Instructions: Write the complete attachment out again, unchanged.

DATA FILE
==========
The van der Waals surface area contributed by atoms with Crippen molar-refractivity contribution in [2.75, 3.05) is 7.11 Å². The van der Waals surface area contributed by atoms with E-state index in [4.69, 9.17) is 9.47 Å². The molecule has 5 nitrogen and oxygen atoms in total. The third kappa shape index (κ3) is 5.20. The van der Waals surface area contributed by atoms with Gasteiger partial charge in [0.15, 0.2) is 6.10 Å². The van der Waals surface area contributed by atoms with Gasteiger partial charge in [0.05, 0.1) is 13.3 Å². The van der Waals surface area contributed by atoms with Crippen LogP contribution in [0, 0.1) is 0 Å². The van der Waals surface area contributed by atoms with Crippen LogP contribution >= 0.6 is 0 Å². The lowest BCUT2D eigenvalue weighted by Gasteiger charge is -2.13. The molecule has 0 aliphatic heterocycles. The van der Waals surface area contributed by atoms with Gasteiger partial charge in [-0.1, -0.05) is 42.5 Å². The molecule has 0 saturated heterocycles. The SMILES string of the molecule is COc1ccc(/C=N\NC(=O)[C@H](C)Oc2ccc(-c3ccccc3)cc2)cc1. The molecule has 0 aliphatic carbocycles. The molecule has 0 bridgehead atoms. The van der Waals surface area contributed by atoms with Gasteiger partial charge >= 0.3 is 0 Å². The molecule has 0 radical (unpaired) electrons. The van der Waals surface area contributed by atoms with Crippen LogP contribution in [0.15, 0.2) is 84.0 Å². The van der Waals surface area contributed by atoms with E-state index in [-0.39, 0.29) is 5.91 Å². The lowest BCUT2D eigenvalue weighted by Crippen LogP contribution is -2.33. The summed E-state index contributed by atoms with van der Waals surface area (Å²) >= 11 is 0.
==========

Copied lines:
The van der Waals surface area contributed by atoms with Crippen molar-refractivity contribution in [2.75, 3.05) is 7.11 Å². The van der Waals surface area contributed by atoms with E-state index in [4.69, 9.17) is 9.47 Å². The molecule has 5 nitrogen and oxygen atoms in total. The third kappa shape index (κ3) is 5.20. The van der Waals surface area contributed by atoms with Gasteiger partial charge in [0.15, 0.2) is 6.10 Å². The van der Waals surface area contributed by atoms with Gasteiger partial charge in [0.05, 0.1) is 13.3 Å². The van der Waals surface area contributed by atoms with Crippen LogP contribution in [0, 0.1) is 0 Å². The van der Waals surface area contributed by atoms with Crippen LogP contribution >= 0.6 is 0 Å². The lowest BCUT2D eigenvalue weighted by Gasteiger charge is -2.13. The molecule has 0 aliphatic heterocycles. The van der Waals surface area contributed by atoms with Gasteiger partial charge in [-0.1, -0.05) is 42.5 Å². The molecule has 0 saturated heterocycles. The SMILES string of the molecule is COc1ccc(/C=N\NC(=O)[C@H](C)Oc2ccc(-c3ccccc3)cc2)cc1. The molecule has 0 aliphatic carbocycles. The molecule has 0 bridgehead atoms. The van der Waals surface area contributed by atoms with Gasteiger partial charge >= 0.3 is 0 Å². The molecule has 0 radical (unpaired) electrons. The van der Waals surface area contributed by atoms with Crippen LogP contribution in [0.15, 0.2) is 84.0 Å². The van der Waals surface area contributed by atoms with E-state index in [-0.39, 0.29) is 5.91 Å². The lowest BCUT2D eigenvalue weighted by Crippen LogP contribution is -2.33. The summed E-state index contributed by atoms with van der Waals surface area (Å²) >= 11 is 0.